The High Street of Christmas Yet to Come
What do you call an old snowman? Water!
Ah, Christmas cracker jokes. I love Christmas. I’m not a religious man but Christmas embodies so many traditions core to my beliefs. Family and friends. Helping each other out. Communities coming together to sing carols. Taking time to cook a good meal, and the time to eat it in good company. I love snow, even more since having kids, but that’s not guaranteed.
I’ve also just had a week off which was very welcome. Spending time with my wife and kids, listening to Christmas songs and watching films. This might be controversial, but I reckon the best film version of A Christmas Carol is by the Muppets. Miss Piggy troughing chestnuts is comedy gold. It also brilliantly conveys the story of Scrooge. Michael Caine insisted on playing the role like he was with the Royal Shakespeare Company. It’s perfectly judged and gives the film real weight. The wilful ignorance and the ‘I’m alright Jack, pull the ladder up’ mentality. You’ll all know people like this, things haven’t changed that much, sadly. People hunker down in their homes because there are so few places we can meet without having to buy something. It’s getting harder and harder for communities to hold together.
My Christmas Past was walking down the high street with my Mam. We would drop into the butchers, greengrocers, maybe even the sweet shop as a Christmas treat. I remember the sense of community. Bumping into neighbours and friends who stopped to chat. The shopkeepers knew us.
The Christmas Present on our high streets is quite different. Betting shops, takeaways, and the all too common sight of people sleeping rough. I don’t remember rough sleepers from my childhood. Too many shops are chain stores, all high streets are starting to look the same. Too few independents with local character and individuality. Where it does exist it’s the exception and regarded with pride.
What’s in store for our Christmas Future?
Imagine this. You’re walking down a high street which is rich with life. You know exactly where you are because it’s unique. It reflects the uniqueness of the community and the history of the area. Of course it does because they helped build it. The first shop is a repair café. You can pop in with your vacuum cleaner or broken spade and get it patched up. It’s such a waste throwing things away when they can be fixed.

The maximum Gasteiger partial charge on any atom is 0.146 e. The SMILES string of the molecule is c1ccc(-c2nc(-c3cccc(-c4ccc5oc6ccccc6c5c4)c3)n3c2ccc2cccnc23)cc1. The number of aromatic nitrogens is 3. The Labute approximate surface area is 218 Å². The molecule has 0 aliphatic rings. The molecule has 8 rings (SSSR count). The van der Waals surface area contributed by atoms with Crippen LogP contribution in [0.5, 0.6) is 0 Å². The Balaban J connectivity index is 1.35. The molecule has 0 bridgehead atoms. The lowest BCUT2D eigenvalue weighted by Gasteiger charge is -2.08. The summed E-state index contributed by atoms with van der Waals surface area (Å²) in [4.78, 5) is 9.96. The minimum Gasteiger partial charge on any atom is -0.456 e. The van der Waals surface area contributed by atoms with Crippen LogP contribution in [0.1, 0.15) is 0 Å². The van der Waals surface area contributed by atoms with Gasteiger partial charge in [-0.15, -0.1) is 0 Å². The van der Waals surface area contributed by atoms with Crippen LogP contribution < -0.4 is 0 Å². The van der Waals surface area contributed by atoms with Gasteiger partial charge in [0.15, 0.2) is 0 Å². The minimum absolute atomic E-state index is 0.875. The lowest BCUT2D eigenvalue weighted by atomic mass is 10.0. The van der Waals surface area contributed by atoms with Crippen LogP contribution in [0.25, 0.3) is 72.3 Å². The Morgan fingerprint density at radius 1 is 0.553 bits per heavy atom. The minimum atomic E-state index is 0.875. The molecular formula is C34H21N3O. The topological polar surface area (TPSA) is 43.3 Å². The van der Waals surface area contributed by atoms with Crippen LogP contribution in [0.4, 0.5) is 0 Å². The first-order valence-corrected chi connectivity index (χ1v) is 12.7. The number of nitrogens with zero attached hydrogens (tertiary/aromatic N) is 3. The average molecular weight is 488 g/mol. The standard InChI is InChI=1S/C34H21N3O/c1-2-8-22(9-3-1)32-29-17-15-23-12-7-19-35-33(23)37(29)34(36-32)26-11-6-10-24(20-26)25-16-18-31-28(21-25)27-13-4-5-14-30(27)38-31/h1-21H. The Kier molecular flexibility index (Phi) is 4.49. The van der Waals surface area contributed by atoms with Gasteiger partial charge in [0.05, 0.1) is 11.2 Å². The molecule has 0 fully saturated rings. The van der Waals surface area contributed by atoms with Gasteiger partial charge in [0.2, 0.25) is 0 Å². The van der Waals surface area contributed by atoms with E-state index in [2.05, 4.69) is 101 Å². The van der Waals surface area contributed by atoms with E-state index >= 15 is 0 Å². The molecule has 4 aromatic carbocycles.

The next shop is a greengrocer who specialises in food grown locally, from farmers and surplus from allotments. When people want local, seasonal fruit and veg this is where they come.
The next shop is a remakery. I say shop, it’s more like a workshop. It’s full of tools and equipment. A place where you can learn a range of practical skills that were being forgotten. You can learn woodwork, needlework, metalwork. If there is someone to teach it, you can do it here. It celebrates the ingenuity of people and skills. The generosity of spirit is infectious and has created a warm and welcoming place for people of all ages to swap stories and make friends.
Payday lenders have been replaced by credit unions and a community bank. There’s still the odd betting shop and few takeways. Who doesn’t like a takeaway every now and then? But they’re part of an interesting array of shops, uniquely local.
This can happen. A community can come together and decide to create a more vibrant place to socialise and shop.
‘The past we inherit, the future we build.’
John Lennon’s Happy Xmas challenges us, asking, “So this is Christmas, and what have you done?” Well this year I became Mayor. I stood because I’m convinced we can create a society better than the one we have now. Climate change, inequality and job insecurity are all reasons I worry about the future for my kids, and everyone else’s. Community is the key to addressing this. So let’s keep the Christmas spirit all year round.
This article was first published in The Chronicle and The Journal on Monday 30th December 2019.